Zimbabwe's David Coltart: 18% pass rate is progress

Pupils at school in Zimbabwe (January 2009)
Image caption The government says it is trying its best to improve education standards

Zimbabwe's education minister has deplored the fact that nearly 82% of students have failed their basic school leavers' exams, the Ordinary Level.

But David Coltart told the BBC this was an improvement on 2009, when only 14% passed and blamed a decade of "chaos".

His Movement for Democratic Change (MDC) joined President Robert Mugabe's government in 2009 to end Zimbabwe's political and economic crisis.

Zimbabwe used to have one of the best education systems in Africa.

The results reflect the political and economic decline the country has witnessed over the past decade, correspondents say.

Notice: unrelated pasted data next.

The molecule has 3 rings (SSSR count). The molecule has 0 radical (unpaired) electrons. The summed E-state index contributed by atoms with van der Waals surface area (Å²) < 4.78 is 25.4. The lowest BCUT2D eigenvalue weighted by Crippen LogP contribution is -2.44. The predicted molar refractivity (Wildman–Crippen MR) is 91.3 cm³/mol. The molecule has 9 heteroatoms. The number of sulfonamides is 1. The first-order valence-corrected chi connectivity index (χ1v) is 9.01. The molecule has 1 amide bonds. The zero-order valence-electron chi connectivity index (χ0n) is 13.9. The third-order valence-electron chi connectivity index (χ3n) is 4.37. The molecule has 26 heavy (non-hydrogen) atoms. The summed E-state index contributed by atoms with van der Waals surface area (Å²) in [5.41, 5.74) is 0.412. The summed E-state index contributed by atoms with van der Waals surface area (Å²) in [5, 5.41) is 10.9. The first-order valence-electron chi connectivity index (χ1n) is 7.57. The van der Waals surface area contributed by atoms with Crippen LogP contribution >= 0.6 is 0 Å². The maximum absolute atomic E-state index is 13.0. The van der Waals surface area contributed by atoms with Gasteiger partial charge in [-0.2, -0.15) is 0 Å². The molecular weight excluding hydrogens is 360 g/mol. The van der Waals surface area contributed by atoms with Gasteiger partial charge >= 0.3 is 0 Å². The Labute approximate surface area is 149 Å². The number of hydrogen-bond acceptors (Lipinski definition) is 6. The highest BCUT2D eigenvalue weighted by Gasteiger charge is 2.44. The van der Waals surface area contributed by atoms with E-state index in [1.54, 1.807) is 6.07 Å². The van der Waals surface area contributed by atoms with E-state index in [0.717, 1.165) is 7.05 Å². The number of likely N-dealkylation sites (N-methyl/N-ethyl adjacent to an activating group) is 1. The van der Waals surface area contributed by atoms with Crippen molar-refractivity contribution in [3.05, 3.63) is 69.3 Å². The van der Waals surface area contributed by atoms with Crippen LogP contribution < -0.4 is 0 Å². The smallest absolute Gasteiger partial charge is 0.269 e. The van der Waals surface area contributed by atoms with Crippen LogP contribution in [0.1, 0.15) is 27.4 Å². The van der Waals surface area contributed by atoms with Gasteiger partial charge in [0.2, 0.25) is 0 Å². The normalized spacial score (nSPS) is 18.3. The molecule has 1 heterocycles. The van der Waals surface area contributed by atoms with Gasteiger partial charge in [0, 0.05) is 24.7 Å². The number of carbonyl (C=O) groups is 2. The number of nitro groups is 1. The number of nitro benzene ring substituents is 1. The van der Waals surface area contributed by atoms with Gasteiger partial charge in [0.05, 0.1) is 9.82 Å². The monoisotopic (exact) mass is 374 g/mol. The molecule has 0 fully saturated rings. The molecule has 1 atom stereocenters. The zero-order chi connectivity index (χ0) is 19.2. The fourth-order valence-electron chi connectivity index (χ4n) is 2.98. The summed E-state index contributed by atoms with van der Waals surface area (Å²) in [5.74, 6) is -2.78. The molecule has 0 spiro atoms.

'No teachers'

Last month, Finance Minister Tendai Biti said the government only had $217 (£138) in its public account after paying civil servants.

Mr Coltart told the BBC's Focus on Africa programme that the results were sobering.

"I'm afraid that this was inevitable. There's been so much chaos in Zimbabwe's education system in the last decade that it was inevitable that children's education would be affected in this way," he said.

"If you don't have teachers, if you don't have textbooks, ultimately literacy and numeracy proficiency drops, and that is eventually reflected in examination results."

Mr Coltart said the 82% failure rate was an improvement on previous years.

"In February 2009, the pass rate was 14.4%. It's now 18.4%," he said.

"We are improving it but there's still a lot of work to be done."

The coalition government is due to end later this year when elections are held.

The 2008 presidential election was marred by widespread violence, with the MDC's Morgan Tsvangirai, who is now the prime minister, boycotting a run-off vote.

Mr Tsvangirai is expected to challenge Mr Mugabe again for the presidency.

The power-sharing government has ended years of hyperinflation by using the US dollar, but the economy remains fragile, correspondents say.

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